# LambertW

### Lambert W function and associated omega constant

### lambertw

The Lambert W function, also called the omega function or product logarithm.

```
lambertw(z,k) # Lambert W function for argument z and branch index k
lambertw(z) # the same as lambertw(z,0)
```

`z`

may be Complex or Real. `k`

must be an integer. For Real
`z`

, `k`

must be either `0`

or `-1`

.

Examples:

```
julia> lambertw(10)
1.7455280027406994
julia> lambertw(e)
1
julia> lambertw(1.0)
0.5671432904097838
julia> lambertw(-pi/2 + 0im) / pi
4.6681174759251105e-18 + 0.5im
```

### lambertwbp(x,k=0)

Return `1 + W(-1/e + z)`

, for `z`

satisfying `0 <= abs(z) < 1/e`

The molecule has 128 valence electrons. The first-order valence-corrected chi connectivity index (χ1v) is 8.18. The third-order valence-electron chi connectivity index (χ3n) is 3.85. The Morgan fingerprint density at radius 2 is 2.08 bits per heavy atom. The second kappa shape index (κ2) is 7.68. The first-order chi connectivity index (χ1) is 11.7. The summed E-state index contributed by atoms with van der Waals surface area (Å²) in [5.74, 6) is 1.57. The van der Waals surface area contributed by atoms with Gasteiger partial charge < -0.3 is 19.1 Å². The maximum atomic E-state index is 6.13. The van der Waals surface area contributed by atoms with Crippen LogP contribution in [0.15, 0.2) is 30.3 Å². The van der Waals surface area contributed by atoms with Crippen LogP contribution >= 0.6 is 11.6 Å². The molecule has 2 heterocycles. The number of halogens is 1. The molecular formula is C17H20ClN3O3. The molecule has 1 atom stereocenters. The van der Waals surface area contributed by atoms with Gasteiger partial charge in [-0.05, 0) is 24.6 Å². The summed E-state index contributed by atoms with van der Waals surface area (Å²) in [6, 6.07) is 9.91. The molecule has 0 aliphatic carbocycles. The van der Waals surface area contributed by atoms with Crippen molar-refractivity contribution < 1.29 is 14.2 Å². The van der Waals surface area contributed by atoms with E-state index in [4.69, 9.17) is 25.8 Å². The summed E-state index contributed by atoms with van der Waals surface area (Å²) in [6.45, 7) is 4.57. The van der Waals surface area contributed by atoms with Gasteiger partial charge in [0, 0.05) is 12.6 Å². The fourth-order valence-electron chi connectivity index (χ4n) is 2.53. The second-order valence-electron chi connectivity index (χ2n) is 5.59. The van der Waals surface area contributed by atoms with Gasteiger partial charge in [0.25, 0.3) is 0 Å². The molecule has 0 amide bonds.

,
on the branch of index `k`

, where `k`

must be either `0`

or `-1`

. This
function is designed to minimize loss of precision near the branch point `z=-1/e`

.
`lambertwbp(z,k)`

converges to `Float64`

precision for `abs(z) < 0.32`

.

If `k=-1`

and `imag(z) < 0`

, the value on the branch `k=1`

is returned.

```
julia> lambertwbp(1e-3,-1)
-0.07560894118662498
julia> lambertwbp(0)
-0.0
```

`lambertwbp`

uses a series expansion about the branch point `z=-1/e`

.
The loss of precision in `lambertw`

is analogous to the loss of precision
in computing the `sqrt(1-x)`

for `x`

close to `1`

.

### LambertW.finv(lambertw)

The functional inverse of the Lambert W function.

```
julia> finv(lambertw)(lambertw(1.0))
1.0
julia> finv(lambertw)(lambertw(1+im/2,3))
1.0 + 0.49999999999999944im
```

### omega constant

The omega constant

```
julia> ω
ω = 0.5671432904097...
julia> omega
ω = 0.5671432904097...
julia> ω * exp(ω)
1.0
julia> big(ω)
5.67143290409783872999968662210355549753815787186512508135131079223045793086683e-01 with 256 bits of precision
julia> lambertw(1) == float(ω)
true
```